Forecasts that the cuts, known as sequestration, would hurt the economy haven’t deterred investors. The Dow Jones Industrial Average extended the longest rally since 1996 as U.S. jobless claims unexpectedly dropped. The Dow added 0.6 percent in its 10th straight gain to close at 14,539.14.

Asked about the potential for a so-called currency war among developed and emerging economies, Lew signaled little change from his predecessor’s view on exchange rates.

“It’s obviously very important that currency be determined through the market, not that we be in a place where currencies are being set in other ways,” Lew said. Recent Group of 20 statements “made clear that our position is one that’s shared, and we’re going to continue to advocate that.”

Dollar Policy

In a separate interview with CNBC, he repeated the Treasury’s stance that a strong dollar is “in America’s interest” and “will continue to be our policy.”

Lew, who had told members of Congress earlier this year that addressing China’s exchange rate would be his “top priority,” is going to Beijing next week on his first international visit as head of the Treasury.

“We have a very important relationship with the Chinese. They have a new government that’s in place now. We have many new people in our government,” Lew said today. “It’s important that we engage immediately on a broad range of issues because it’s important to each of us to have that conversation.”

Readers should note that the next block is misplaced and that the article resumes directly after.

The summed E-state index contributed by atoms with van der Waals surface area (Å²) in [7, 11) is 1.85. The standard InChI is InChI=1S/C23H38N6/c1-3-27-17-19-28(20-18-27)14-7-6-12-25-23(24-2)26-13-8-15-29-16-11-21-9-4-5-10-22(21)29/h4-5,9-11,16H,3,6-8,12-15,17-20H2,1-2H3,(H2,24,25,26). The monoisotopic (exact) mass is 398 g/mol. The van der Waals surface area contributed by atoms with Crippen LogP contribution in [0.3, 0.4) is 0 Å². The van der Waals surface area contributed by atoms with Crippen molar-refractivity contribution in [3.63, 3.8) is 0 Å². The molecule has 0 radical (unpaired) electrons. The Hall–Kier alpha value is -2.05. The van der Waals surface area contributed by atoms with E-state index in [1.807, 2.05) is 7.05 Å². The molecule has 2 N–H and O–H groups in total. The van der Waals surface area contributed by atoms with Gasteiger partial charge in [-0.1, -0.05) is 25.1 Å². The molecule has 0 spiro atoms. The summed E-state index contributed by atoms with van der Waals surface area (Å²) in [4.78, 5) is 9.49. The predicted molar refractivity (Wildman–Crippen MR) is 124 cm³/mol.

During his first press conference as Treasury chief earlier today, Lew said no company is above the law and that the department will continue to implement the Dodd-Frank law designed to keep taxpayers from paying for the mistakes of financial companies.

Dodd-Frank Intent

“No one and no company is above the law, and we need to enforce our laws so that we protect the American people,” Lew told reporters at the Siemens facility in Alpharetta, Georgia. “We’re going to complete the implementation of Dodd-Frank and we will continue to implement all the laws that we have.”‪

Lew was responding to a question about U.S. Attorney General Eric Holder’s comments last week that the size of the largest financial institutions makes it difficult for the Justice Department to bring criminal charges when there’s wrongdoing.

Lew also met with a group of Atlanta-area executives to discuss topics including their concern over fiscal policy, the economy and immigration, said Sam Williams, president of the Metro Atlanta Chamber of Commerce.

“Business people talked about the things you have written about: From businesses’s point of view, that corporations are uncertain as to what the political future is so they are keeping their cash” and investing less, he said.

There was “a lot of discussion” of immigration, and Lew spent most of the session hearing the issues raised by the attendees, Williams said.

“The secretary was here mainly to listen. Out of the hour, he talked for maybe 10-12 minutes and he asked people to ask questions,” Williams said.

To contact the reporters on this story: Kasia Klimasinska in Washington at kklimasinska@bloomberg.net; Ian Katz in Washington at ikatz2@bloomberg.net

To contact the editor responsible for this story: Chris Wellisz at cwellisz@bloomberg.net